These beautiful, heat-loving plants won’t die -- unless you really try -- in your Houston garden

They’re also butterfly magnets that experts recommend

Penta (,

HOUSTON – You live and learn.

I wrote this story a few years ago and have learned much about plants in Houston, Texas. You can kill them. Even the ones that supposedly shouldn’t die in Houston heat. (Today’s verdict on that story? Hydrangeas need A LOT of water to live, gardenias need sun and love of which I sometimes don’t have a ton of, amaryllis continue to put on a bold show in spring, hostas will outlive that 1980s refrigerator that’s time itself). So we still stand by that reporting, but there’s more out there that might do a lot better than those choices.

So we decided to take another crack at Texas gardening writing with an eye on native plants and those with hot-weather inclinations. We turned to Enchanted Gardens for their list of beautiful plants that still look nice and keep blooming event when it gets hot in the summer.

Here’s their list of favorites and this time when we go to buy plants, we’re trusting the experts. (Each plant is linked to expert information sharing more about each plant and why it’s suitable for Texas planting.)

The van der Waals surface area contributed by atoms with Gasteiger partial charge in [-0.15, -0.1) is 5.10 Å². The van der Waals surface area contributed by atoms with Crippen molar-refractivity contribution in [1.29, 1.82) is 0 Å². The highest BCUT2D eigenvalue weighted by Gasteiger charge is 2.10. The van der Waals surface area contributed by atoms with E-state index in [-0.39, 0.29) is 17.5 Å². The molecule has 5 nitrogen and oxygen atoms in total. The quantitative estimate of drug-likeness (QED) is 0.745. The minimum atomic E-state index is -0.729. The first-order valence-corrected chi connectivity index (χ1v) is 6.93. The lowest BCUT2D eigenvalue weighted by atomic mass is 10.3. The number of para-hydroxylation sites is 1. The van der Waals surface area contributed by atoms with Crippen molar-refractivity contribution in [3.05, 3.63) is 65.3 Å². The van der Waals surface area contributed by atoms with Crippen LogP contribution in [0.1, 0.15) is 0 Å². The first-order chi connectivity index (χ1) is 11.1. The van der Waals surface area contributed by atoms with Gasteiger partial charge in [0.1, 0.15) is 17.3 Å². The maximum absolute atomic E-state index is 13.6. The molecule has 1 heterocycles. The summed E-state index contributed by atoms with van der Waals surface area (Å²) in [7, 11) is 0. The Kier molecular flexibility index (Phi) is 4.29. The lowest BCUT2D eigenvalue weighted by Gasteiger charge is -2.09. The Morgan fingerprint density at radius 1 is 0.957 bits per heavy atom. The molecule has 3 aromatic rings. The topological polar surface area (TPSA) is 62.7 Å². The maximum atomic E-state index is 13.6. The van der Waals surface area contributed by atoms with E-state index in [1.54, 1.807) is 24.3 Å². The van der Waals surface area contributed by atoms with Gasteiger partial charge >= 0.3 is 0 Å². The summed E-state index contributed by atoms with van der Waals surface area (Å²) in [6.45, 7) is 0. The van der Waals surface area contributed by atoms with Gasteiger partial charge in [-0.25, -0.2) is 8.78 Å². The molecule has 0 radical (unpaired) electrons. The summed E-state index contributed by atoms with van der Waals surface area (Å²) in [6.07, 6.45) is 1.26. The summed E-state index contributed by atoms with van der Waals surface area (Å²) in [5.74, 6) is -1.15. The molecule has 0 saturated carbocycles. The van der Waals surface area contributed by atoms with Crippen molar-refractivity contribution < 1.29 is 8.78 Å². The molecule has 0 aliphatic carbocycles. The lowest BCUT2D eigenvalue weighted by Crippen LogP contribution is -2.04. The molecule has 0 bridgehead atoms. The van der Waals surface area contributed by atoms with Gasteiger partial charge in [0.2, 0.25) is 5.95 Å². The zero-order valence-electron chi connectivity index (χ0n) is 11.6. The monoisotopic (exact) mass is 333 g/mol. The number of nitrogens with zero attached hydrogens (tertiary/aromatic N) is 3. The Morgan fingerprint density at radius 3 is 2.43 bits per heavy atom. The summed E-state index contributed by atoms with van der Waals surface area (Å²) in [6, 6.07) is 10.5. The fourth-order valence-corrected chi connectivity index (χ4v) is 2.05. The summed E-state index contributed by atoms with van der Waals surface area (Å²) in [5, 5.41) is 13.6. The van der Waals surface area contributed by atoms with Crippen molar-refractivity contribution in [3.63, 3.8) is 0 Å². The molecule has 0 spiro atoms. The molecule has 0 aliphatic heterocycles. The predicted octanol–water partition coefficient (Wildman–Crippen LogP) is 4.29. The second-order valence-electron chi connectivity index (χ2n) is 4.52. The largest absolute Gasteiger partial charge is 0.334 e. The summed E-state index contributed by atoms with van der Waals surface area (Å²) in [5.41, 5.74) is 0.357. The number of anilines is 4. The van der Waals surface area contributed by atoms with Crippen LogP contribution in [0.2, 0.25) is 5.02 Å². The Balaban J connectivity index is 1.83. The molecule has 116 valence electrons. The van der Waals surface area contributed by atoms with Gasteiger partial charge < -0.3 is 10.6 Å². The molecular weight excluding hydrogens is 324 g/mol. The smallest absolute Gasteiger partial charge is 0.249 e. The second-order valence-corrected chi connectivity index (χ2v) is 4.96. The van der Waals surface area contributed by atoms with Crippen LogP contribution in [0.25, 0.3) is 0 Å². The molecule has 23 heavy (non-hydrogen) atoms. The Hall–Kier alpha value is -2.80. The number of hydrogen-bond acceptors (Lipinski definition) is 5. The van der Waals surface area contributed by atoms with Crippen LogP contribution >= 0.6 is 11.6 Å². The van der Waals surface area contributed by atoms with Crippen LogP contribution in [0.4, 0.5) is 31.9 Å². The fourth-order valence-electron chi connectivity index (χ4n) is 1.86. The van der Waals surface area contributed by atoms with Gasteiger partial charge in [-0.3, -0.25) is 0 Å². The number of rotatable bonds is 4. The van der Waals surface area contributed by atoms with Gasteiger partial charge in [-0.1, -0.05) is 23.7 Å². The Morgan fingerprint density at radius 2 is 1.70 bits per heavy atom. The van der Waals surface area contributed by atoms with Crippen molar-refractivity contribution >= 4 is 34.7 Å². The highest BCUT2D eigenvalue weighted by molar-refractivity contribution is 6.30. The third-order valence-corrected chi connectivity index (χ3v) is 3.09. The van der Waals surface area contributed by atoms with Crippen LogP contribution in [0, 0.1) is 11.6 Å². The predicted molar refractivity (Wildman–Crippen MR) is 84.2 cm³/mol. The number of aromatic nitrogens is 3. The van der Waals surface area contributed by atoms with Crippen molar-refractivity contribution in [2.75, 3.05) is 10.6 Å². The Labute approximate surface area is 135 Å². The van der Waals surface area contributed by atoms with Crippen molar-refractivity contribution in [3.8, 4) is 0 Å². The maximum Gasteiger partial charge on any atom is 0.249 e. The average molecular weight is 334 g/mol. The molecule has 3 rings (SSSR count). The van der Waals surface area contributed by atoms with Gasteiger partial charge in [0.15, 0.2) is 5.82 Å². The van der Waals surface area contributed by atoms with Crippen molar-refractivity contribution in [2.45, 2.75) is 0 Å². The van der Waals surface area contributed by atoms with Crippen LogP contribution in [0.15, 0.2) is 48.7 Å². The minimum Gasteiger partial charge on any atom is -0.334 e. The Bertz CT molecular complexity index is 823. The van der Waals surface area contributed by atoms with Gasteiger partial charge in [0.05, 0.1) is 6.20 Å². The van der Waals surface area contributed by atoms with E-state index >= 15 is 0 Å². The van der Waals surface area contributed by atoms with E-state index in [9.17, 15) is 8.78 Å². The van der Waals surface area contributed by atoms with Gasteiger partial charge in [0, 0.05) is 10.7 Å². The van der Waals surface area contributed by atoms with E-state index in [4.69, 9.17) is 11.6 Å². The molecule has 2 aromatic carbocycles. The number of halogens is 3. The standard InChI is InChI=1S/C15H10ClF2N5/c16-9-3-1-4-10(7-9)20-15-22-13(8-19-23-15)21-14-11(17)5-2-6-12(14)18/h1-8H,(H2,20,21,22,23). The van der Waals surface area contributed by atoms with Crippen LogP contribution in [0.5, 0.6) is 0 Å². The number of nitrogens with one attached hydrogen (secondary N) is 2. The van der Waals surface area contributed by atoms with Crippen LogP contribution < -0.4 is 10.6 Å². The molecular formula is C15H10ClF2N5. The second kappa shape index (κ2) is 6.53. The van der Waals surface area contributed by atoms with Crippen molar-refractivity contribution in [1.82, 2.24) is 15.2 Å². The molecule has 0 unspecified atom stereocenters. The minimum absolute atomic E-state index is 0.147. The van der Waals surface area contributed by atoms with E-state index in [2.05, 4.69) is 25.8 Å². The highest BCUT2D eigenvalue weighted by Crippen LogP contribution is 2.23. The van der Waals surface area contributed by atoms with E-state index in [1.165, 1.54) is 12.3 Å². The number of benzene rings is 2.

Abelia (


Salvia (

Coneflowers, also known as Echinacea

Coneflowers (

Esperanza, also known as Yellow Bells

Esperanza (Courtesy of Pam Ramesh)


Duranta (


Angelonias (


Penta (


Purslanes (

Sweet Potato Vine

Sweet Potato Vine (

Vinca, also known as Periwinkle

Vincas (

Mexican Heather

Mexican Heather (

Blue Daze

Blue Daze (Courtesy of Pam Ramesh)

Crape Myrtles (Tree, not a plant, but it still grows, so that counts, right? Yes, we’re going to say yes. Commenter noted this, but we’re still going to include it because they’re so pretty.)

Crape Myrtles (

Pride of Barbados

Pride of Barbados (

Here are some other suggestions from KPRC 2 viewers who are also gardeners:


Pumbago (


Plumeria (

RELATED: 4 bold, beautiful plants that won’t die -- unless you really try -- in your Houston-area garden

About the Author:

Amanda Cochran is an Edward R. Murrow award-winning journalist. She specializes in Texas features, consumer and business news and local crime coverage.